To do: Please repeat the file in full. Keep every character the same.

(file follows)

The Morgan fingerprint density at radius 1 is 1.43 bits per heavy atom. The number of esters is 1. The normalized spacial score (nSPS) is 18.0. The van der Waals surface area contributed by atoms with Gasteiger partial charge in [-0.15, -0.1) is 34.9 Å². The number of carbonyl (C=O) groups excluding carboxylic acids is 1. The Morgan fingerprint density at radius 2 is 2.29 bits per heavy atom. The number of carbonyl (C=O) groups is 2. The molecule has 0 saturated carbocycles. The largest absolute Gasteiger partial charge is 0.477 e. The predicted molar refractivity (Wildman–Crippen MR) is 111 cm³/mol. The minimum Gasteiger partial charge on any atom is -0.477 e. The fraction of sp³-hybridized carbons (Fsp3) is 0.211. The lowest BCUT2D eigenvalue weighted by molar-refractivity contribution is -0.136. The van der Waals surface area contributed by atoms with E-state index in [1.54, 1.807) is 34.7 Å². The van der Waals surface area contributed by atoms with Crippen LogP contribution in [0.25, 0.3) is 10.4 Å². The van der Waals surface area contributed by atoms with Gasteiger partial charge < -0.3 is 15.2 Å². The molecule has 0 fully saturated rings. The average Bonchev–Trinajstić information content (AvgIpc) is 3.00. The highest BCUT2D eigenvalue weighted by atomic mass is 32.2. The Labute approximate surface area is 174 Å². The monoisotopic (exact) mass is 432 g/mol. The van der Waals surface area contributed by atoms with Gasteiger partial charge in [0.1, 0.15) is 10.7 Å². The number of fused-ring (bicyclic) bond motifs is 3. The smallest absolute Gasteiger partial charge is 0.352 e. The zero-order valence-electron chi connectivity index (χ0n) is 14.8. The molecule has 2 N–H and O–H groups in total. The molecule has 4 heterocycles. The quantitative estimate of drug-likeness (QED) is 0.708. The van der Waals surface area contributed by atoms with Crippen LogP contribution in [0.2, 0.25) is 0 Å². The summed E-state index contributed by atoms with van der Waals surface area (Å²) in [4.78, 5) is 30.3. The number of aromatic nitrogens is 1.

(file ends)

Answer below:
The Morgan fingerprint density at radius 1 is 1.43 bits per heavy atom. The number of esters is 1. The normalized spacial score (nSPS) is 18.0. The van der Waals surface area contributed by atoms with Gasteiger partial charge in [-0.15, -0.1) is 34.9 Å². The number of carbonyl (C=O) groups excluding carboxylic acids is 1. The Morgan fingerprint density at radius 2 is 2.29 bits per heavy atom. The number of carbonyl (C=O) groups is 2. The molecule has 0 saturated carbocycles. The largest absolute Gasteiger partial charge is 0.477 e. The predicted molar refractivity (Wildman–Crippen MR) is 111 cm³/mol. The minimum Gasteiger partial charge on any atom is -0.477 e. The fraction of sp³-hybridized carbons (Fsp3) is 0.211. The lowest BCUT2D eigenvalue weighted by molar-refractivity contribution is -0.136. The van der Waals surface area contributed by atoms with E-state index in [1.54, 1.807) is 34.7 Å². The van der Waals surface area contributed by atoms with Crippen LogP contribution in [0.25, 0.3) is 10.4 Å². The van der Waals surface area contributed by atoms with Gasteiger partial charge < -0.3 is 15.2 Å². The molecule has 0 fully saturated rings. The average Bonchev–Trinajstić information content (AvgIpc) is 3.00. The highest BCUT2D eigenvalue weighted by atomic mass is 32.2. The Labute approximate surface area is 174 Å². The monoisotopic (exact) mass is 432 g/mol. The van der Waals surface area contributed by atoms with Gasteiger partial charge in [0.1, 0.15) is 10.7 Å². The number of fused-ring (bicyclic) bond motifs is 3. The smallest absolute Gasteiger partial charge is 0.352 e. The zero-order valence-electron chi connectivity index (χ0n) is 14.8. The molecule has 2 N–H and O–H groups in total. The molecule has 4 heterocycles. The quantitative estimate of drug-likeness (QED) is 0.708. The van der Waals surface area contributed by atoms with Crippen LogP contribution in [0.2, 0.25) is 0 Å². The summed E-state index contributed by atoms with van der Waals surface area (Å²) in [4.78, 5) is 30.3. The number of aromatic nitrogens is 1.